The few facts that we do know about 'General' Frederick Townsend Ward read like a chapter out of the badass handbook. A Massachusetts-born soldier of fortune with a resume that included pirate-hunting in Asia, working as a ranger in Mexico and soldiering in the Crimea, Ward would become the savior of the Qing Dynasty.

Legend has it that the minute Ward got wind of the civil war raging in China between the Taipings and the Manchus, he rode his horse from the East Coast of the United States to San Francisco, boarding the first boat bound for Shanghai. Rounding up whatever foreign mercenaries he could find, Ward got his ass handed to him (twice) at Taiping-held Qingpu, taking a bullet in the face on the second try. He was arrested for violating Western neutrality laws, escaped Steve McQueen style and trained thousands of Chinese soldiers. And he trained them well. Ward’s “Ever-victorious Army” kept the 120,000 advancing Taipings from taking Shanghai and -- though Ward didn’t live long enough to see it -- later crushed the rebellion.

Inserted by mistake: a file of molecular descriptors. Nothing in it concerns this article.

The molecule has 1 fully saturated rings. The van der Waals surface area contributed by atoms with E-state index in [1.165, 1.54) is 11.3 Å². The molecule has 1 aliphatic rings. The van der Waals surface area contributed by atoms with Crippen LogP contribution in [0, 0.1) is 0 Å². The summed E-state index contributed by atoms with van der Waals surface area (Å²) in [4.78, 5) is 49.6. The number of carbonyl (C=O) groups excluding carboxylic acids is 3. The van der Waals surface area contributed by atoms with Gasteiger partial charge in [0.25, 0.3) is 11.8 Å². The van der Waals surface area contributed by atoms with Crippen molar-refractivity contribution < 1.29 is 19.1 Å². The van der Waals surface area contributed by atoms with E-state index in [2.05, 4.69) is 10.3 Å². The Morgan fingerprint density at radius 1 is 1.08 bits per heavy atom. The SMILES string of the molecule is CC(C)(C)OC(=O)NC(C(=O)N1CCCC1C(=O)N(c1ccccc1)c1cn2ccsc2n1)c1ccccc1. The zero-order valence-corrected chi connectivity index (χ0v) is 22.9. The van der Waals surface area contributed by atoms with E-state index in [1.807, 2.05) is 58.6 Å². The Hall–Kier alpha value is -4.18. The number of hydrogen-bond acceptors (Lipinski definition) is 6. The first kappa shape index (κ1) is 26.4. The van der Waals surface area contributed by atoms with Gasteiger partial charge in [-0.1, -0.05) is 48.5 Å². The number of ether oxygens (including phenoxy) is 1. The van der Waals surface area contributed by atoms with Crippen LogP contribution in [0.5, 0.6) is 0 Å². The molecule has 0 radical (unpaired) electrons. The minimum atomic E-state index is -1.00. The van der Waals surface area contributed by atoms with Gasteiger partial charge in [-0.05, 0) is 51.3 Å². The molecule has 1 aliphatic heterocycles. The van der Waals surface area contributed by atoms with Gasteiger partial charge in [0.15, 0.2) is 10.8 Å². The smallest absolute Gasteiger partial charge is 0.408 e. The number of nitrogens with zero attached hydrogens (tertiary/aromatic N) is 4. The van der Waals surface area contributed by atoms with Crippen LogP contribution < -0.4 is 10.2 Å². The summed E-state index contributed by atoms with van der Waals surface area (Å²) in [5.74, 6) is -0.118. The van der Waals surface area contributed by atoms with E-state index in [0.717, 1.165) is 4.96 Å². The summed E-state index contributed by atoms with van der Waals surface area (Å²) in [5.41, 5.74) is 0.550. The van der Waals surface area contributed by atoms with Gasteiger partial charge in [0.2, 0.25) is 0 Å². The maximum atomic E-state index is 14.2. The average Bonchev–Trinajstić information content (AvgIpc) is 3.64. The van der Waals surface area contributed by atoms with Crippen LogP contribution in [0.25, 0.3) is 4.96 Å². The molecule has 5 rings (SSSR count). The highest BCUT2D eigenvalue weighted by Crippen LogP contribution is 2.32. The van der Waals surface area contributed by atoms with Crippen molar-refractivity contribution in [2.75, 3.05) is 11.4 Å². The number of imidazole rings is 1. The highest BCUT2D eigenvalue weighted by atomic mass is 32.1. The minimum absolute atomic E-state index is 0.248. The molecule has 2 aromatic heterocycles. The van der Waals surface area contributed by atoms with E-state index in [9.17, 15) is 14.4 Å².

Badass quote: “The Rebels had, we heard, been met and defeated with tremendous slaughter, and by whom? By a native force, admirably drilled… by our lately despised American filibuster, General Ward… It must have been with grim satisfaction that Ward awoke, the morning after this battle, to find himself a hero.” -- Augustus Hayes, Shanghai businessman

Yun Bong-gilYun Bong-gil with a birthday present for Emperor Hirohito.4. Yun Bong-gil, Korean freedom fighter

In early 1932, as the Chinese areas of Shanghai were invaded by the Imperial Japanese Army with little pretence, a Korean badass emerged. Yun Bong-gil was a member of the Korean Patriotic Association, a group determined to make a stand against the army that had for decades occupied their home country and was now setting its sights on China.